We discussed the upcoming exploration/horror hybrid Kholat with Łukasz Kubiak, co-founder of development studio Imgn.pro. The Unreal 4 engine-powered game about the mysterious Dyatlov Pass Incident, narrated by Sean Bean, is looking gorgeous and will be out in just a couple of weeks.
The trailers reveal that the game is heavy on atmosphere and suspense – which design choices led to this gameplay style?
We call Kholat an exploration/experience game with elements of horror. There are already some exploration games out there, let’s take Dear Esther (which is our inspiration) – but its atmosphere is not so tense. We wanted to achieve the feeling of anxiety and insecurity, mostly by means of level design.
The main open world map is full of steep passages, sharp rocks and sinister looking trees. It’s dark and you can only rely on the moonlight and your not so effective flashlight. Howling wind and ubiquitous fog also doesn’t help to feel safe.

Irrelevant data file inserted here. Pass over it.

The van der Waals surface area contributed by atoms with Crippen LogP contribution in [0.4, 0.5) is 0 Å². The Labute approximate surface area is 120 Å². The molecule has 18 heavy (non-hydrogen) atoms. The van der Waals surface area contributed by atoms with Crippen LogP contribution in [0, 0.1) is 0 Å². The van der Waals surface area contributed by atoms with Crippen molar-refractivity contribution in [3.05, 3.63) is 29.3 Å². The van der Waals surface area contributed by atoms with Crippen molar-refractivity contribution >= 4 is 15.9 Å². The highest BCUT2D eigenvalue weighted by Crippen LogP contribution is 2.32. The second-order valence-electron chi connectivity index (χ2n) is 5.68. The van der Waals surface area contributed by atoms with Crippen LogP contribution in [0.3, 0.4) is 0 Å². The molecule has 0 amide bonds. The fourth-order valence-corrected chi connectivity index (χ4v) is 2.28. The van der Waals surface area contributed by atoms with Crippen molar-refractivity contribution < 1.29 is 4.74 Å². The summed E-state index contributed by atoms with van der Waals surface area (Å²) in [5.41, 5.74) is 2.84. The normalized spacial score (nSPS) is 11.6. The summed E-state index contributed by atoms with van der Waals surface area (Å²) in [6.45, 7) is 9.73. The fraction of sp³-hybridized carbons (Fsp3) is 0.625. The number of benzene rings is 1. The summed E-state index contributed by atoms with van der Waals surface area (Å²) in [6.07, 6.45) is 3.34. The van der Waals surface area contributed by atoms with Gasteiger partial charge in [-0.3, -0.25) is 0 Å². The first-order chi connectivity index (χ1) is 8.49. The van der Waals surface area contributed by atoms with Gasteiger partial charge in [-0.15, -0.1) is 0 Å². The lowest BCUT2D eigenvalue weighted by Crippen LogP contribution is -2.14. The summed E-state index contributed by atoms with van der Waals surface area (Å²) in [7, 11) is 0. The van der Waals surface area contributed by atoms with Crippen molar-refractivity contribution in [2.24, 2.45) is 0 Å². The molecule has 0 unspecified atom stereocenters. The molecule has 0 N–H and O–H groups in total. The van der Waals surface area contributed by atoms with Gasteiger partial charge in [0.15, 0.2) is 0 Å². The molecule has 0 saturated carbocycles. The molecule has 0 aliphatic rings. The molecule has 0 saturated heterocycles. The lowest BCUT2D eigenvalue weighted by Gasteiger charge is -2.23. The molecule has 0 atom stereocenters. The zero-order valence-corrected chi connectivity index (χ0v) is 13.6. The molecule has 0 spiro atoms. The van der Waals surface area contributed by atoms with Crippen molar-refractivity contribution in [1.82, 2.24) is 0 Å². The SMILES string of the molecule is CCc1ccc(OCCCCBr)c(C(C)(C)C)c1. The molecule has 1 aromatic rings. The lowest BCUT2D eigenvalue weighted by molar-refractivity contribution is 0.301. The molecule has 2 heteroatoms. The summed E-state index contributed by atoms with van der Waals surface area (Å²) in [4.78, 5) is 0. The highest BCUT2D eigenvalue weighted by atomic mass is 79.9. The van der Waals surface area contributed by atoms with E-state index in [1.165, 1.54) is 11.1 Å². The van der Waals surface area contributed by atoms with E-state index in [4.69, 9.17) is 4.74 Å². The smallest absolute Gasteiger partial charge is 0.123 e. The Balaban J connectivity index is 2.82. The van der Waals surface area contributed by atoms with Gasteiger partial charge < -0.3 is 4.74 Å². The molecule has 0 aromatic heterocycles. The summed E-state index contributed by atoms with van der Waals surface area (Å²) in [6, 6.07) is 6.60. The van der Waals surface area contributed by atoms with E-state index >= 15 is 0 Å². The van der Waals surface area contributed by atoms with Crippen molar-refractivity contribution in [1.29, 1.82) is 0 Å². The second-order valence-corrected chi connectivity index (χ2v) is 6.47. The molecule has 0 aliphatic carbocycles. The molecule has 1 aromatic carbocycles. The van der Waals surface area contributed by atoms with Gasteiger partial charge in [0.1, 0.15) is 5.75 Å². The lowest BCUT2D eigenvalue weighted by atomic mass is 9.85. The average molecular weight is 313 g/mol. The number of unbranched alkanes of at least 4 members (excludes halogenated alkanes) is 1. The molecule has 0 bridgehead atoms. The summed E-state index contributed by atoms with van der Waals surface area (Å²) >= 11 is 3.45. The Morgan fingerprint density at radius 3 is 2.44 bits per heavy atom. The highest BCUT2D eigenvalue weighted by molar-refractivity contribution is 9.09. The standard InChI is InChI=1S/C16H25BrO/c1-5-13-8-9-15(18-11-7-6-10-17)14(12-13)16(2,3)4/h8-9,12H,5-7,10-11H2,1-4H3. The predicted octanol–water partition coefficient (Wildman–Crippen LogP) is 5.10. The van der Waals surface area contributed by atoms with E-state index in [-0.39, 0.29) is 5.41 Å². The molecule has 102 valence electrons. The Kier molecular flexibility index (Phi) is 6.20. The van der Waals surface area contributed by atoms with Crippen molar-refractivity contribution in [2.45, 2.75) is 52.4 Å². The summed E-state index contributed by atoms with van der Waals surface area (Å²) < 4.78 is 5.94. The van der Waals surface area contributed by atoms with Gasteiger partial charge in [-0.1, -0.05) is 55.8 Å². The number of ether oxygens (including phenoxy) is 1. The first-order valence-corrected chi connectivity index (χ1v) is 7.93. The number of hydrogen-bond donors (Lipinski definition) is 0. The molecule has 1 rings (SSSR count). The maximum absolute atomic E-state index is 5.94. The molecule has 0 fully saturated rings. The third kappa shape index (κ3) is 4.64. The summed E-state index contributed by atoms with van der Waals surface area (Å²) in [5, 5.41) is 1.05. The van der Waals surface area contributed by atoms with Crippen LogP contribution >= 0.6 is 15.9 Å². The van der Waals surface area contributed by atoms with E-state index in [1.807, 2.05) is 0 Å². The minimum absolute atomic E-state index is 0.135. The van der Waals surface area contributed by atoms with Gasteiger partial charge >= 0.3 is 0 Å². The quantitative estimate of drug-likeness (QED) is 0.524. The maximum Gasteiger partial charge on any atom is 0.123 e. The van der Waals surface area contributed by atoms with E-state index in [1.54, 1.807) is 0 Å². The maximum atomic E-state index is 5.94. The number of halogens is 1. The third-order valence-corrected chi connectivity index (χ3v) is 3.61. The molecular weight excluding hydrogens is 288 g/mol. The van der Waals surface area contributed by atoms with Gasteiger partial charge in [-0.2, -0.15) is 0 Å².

With recent movies and documentaries, what do you think marks the increased interest in the incident?
There may be few factors – first of all the Dyatlov Pass Incident is a real story, unlike some other creepypastas. It really stimulates your mind, there are real victims, so many years passed and we still don’t know what happened. Another thing is that people may be simply bored by another story happening somewhere in the western world, most probably on some desert near Roswell. The Ural Mountains are not so often present in the pop culture, so if something is happening there it’s fresh and appealing.
With so much mystery surrounding the incident, what did you base the narrative on?
Actually we’re not inspired anyhow by the movie or any works of art related to this topic. We’re basing the game on our own research, documentaries, books, old photographs, satellite maps etc.
The event is truly mysterious, there are dozens of theories but each has its weakness. Kholat is not trying to be another scientific or documentary approach to the Dyatlov Pass Incident. It’s our inspiration, but we’ve built our own story on its base. We let our imagination run wild – that’s how the narrative is created.